August 31, 1896.-The platform repudiated the platform and ticket of the National Democratic Convention at Chicago, and on the nomination of William J. Bryan it said: “Its candidate for President stands as such upon the Populist platform, with its demands for unlimited paper money, distributed direct to the people, and its Socialistic and anti-American demands for the extension of paternal government, as he does upon the platform adopted at Chicago. e actively sought the Populist nomination. Having obtained it, he has never rejected it, and he has never repudiated the declarations of the Populist platform. More than all we deplore the outburst of sectional hate which attended the adoption of the Chicago platform, and the detestable attempt to divide a Democratic people, all standing with equal rights and opportunities before the law, into rich and poor, and under the stimulus of the class prejudices thus aroused to treat with reckless contempt the views of the large and earnest minority in the Convention who sought to confine its utterance to a declaration of Democratic principles. This platform is accepted by the Presidential nominee of the Convention in the spirit in which it was adopted. Every speech he delivers is fired with inflammatory appeals to the poor against the rich in a base, un-American effort to obtain votes by creating and stimulating a passionate class hatred among our people. We appeal to our Democratic fellow-citizens seriously to consider this, which is the gravest feature of the pending elec| tions. How long can our Democratic institutions endure if this assault upon them succeeds?'" As to the Chicago platform, it said: “The Chicago platform attacks the Constitution both in its letter and spirit. It threatens to overcome decisions of the Supreme Court displeasing to the party caucus by packing the court through an increase of the number of judges, thus striking a deadly blow at the vital constitutional principle of the independence of the judiciary. Under the guise of resenting Federal interference in local affairs, it impliedly condemns the exercise of the constitutional powers of the Federal Executive to protect the transportation of the mails, to insure freedom of commerce among the several States and to enforce the decrees of the Federal courts when resisted by force and riot. In proposing to open the mints of the United States to the free coinage of silver at the ratio of 16 to 1, when the relative market values of silver and gold are now in the proportion of 32 to 1, the Chicago platform threatens a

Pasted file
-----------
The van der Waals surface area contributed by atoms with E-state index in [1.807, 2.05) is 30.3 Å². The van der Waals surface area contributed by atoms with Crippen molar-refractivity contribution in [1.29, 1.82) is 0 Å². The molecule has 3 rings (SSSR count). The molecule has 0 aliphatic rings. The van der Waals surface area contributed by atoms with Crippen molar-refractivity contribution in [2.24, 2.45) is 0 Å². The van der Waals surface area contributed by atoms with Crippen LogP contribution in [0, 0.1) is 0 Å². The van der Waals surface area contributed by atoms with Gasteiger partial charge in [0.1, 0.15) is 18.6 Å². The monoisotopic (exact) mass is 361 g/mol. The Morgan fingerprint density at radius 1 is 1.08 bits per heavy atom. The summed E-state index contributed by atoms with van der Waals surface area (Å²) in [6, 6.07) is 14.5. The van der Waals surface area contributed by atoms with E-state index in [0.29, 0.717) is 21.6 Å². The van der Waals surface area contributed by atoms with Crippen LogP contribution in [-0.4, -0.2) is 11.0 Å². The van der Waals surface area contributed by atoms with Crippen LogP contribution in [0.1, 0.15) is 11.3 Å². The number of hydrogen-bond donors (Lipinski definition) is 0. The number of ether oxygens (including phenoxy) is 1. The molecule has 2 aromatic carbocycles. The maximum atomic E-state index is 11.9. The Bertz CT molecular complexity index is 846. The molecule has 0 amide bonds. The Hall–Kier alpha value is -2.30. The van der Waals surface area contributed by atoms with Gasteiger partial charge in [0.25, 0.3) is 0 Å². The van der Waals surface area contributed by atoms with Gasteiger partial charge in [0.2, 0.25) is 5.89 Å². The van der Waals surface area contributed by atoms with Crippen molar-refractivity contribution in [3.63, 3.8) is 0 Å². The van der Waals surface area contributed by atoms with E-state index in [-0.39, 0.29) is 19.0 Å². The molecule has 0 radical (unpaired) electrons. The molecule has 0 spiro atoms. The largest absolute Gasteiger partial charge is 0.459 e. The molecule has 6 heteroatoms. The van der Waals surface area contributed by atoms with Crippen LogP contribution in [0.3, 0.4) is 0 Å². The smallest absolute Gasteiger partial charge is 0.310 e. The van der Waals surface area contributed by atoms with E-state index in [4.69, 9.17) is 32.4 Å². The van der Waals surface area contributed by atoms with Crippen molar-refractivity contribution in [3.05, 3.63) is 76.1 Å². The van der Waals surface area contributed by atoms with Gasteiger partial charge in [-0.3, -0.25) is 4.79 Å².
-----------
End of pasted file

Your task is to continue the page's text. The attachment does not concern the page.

partial repudiation of that public debt, the validity of which the Constitution declares ‘shall not be questioned." It reaches a climax of arbitrary interference with individual rights when it seeks to force its debased money o the public by forbidding contracts which provide for payment in any medium more valuable than the depreciated legal tender which it proposes to establish. “We repudiate the Chicago platform because it proposes to substitute for our present standard of value, which is equal to the best in the world, an unstable and depreciated standard, which has been rejected by every civilized and prosperous and commercial nation, and which would K. us on a monetary level with China, exico and other countries where labor is notoriously underpaid. The Chicago platform declares against gold monometallism and advocates legislation which must inevitably lead to silver monometallism; it advocates a monetary system which would offer an unlimited field of speculation to the capitalist, but would materially reduce the purchasing power of every dollar paid to the wage-earner, and punish honest thrift by depreciating the value of every savings-bank deposit and every life insurance policy. It advocates i.e.: pensions, and at the same time seeks to impair the value of every Jon paid by the Government; it condemns the only oethod provided for keeping inviolate the National credit and favors a policy which must result in partial repudiation of the public debt; it disapproves of the issue of National bank notes secured by the pledge of. Government bonds, and suggests no substitute therefor except unlimited paper money, redeemable in debased and muctuating coin. It covertly attacks the existing Civil Service laws, upon the preservation and extension of which the efficiency of the public service depends. It contemptuously omits all reference to the Aiministration of the only Democrat who in this generation has had the Presidential office and whose integrity of purpose and firm determination to maintain the National honor have been acknowledged by all classes of his fellow-citizens.” $omoney, the platform said: We hold that it is the duty of the Gov– ernment of the United States in the exercise of its constitutional functions in respect to coinage and currency to follow and not to force the o: of the people. The gold standard is a monetary fact which cannot be changed by act of Congress. In the face of the long-continued existence of that standard in the United States and the unmistakable worldwide selection of gold in preference to silver as a monetary standard, any attempt to tamper with that standard is vicious in principle, dishonest in practice, destructive of" con– fidence and thoroughly undemocratic. we are, therefore, in favor of a firm and unvarying maintenance of the present gold standard of value so long as that standard continues to be a monetary fact. we believe that the Federal Government should be directly divorced from the business of banking, and therefore demand the repeal of all laws authorizing the issue of legal—tender or Treasury notes by the Government, or the reissuing of such notes when they have only been redeemed